I have set up local BIND/DNS services on an Ubuntu Server (Linux). It is working properly and lets me receive new domain requests for multiple hostnames set up in our Apache web service. So, I can host sites like example1.com, example2.com, etc., as long as the registrar of those domains point to my nameserver IP on this server.

When I look in /etc/resolv.conf, it says "nameserver".

All is well except every once in awhile, my server cannot ping someone else's brand new domain name (created two days ago), while on other computers it can ping just fine. But when I reboot the Ubuntu Server, it comes back up and it can now ping the new domain name just fine.

What's wrong with our BIND config?


You need to debug that, the next time a host name is not responding check if the issue is actually DNS resolution problem by issuing the command

dig domain_name.ext @ 

From the server, based on the output you will determine whether you get a response or not if not you need to then look at the logs to see if the bind is still running.

  • My sysop just connected to me by email and gave me the solution, so I'm typing that right now. However, your advice is useful, so I'll consider it as well. Thanks! :) – ServerChecker Aug 20 '10 at 19:25

Your sysop has not given you a solution, he has given you a work around.

A solution would identify why your local recursive server sometimes don't work, and then fix that. Try the suggestion from @topdog to prove that it's the local DNS server that's playing up. If it is, just restart BIND - not the whole server!

For what it's worth, this sounds like a negative caching effect (see RFC 2308). If (and only if) you've looked up a new name before, BIND will remember that it didn't exist, and return NXDOMAIN from its negative answer cache.

The cache expiry time for negative answers is controlled by two things:

  1. The minttl field from the parent domain's SOA record
  2. The max-ncache-ttl setting from your bind.conf.

The latter setting caps any value received in the SOA to that maximum, and BIND's default is three hours. What's your setting?

In any event, mixing recursive and authoritative DNS on the same server process is not best practice.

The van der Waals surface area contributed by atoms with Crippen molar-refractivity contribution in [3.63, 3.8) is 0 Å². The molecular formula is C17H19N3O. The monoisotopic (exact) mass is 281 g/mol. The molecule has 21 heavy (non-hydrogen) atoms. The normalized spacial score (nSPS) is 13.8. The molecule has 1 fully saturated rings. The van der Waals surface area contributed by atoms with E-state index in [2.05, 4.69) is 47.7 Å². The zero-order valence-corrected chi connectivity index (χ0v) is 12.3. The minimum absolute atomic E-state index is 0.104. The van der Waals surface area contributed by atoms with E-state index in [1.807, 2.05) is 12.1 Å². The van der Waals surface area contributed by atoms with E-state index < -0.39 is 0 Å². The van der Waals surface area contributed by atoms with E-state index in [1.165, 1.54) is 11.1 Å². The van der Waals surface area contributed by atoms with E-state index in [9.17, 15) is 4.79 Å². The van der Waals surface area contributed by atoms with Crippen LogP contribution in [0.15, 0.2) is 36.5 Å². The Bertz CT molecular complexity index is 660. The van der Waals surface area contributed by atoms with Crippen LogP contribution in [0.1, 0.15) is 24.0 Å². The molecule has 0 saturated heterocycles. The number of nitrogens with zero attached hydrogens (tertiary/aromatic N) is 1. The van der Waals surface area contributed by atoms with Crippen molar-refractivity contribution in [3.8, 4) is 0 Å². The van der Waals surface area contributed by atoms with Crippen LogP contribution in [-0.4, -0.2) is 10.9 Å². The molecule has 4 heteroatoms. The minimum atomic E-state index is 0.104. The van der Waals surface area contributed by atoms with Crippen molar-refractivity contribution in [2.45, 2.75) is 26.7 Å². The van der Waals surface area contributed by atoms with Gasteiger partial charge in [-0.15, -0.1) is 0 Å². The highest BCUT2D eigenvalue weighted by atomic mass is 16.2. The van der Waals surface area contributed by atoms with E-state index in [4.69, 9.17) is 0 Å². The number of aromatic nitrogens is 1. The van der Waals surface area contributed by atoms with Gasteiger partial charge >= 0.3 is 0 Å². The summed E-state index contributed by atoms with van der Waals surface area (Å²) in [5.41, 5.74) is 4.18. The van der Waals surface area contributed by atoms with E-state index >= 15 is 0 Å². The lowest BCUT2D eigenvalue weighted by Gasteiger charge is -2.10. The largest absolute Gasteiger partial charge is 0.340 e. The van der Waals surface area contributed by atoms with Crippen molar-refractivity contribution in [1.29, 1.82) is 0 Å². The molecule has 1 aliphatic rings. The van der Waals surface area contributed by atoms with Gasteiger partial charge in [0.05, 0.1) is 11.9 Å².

If you do want to have recursion and authority on the same system, run them as two separate processes. Have the recursive server only listening on the loopback ( interface, leaving the public facing authoritative server only serving the domains that it's authoritative for.

  • I couldn't find a bind.conf file. On Ubuntu Server 9.10, I found /etc/bind. Inside, I found named.conf, and it loads named.conf.default-zones, named.conf.local, and named.conf.options. In named.conf.default-zones, it works with db.local. I looked in that and found these values: Serial (2), Refresh (604800), Retry (86400), Expire (2419200), Negative Cache TTL (604800). This tiny comment field cannot tell you all that is in these small files. :( – ServerChecker Aug 24 '10 at 4:06
  • yes, named.conf, not bind.conf - sorry. In any event it's the negative cache time in the parent of the missing zones that matters, not the ones in your zones. And that max-cache-ttl setting, if it's in your named.conf – Alnitak Aug 24 '10 at 7:43

My sysop finally got up with me and said that all I needed to do was edit my /etc/resolv.conf and add an extra entry in before "nameserver", so, my /etc/resolv.conf now looks like this:

# is Google's free DNS

This will let my server resolve DNS stuff that it cannot handle itself.

  • 1
    Be advised, that by doing that, your system will always check first before it checks Since belongs to Google and is quite reliable, you will rarely ever hit your local system (for local lookups). This will not have an effect though on external domains using your servers as authoritative. – vmfarms Aug 20 '10 at 19:42
  • 1
    You are better off running with because it will cache results for you, adding dns servers does not fix your problem, you need to find out why your dns server stops responding and only starts responding after you reboot/ – topdog Aug 20 '10 at 20:06
  • Good comments, @vmfarms and @topdog. I'm having our sysop review this. – ServerChecker Aug 22 '10 at 16:39

Your Answer

By clicking “Post Your Answer”, you agree to our terms of service, privacy policy and cookie policy

Not the answer you're looking for? Browse other questions tagged or ask your own question.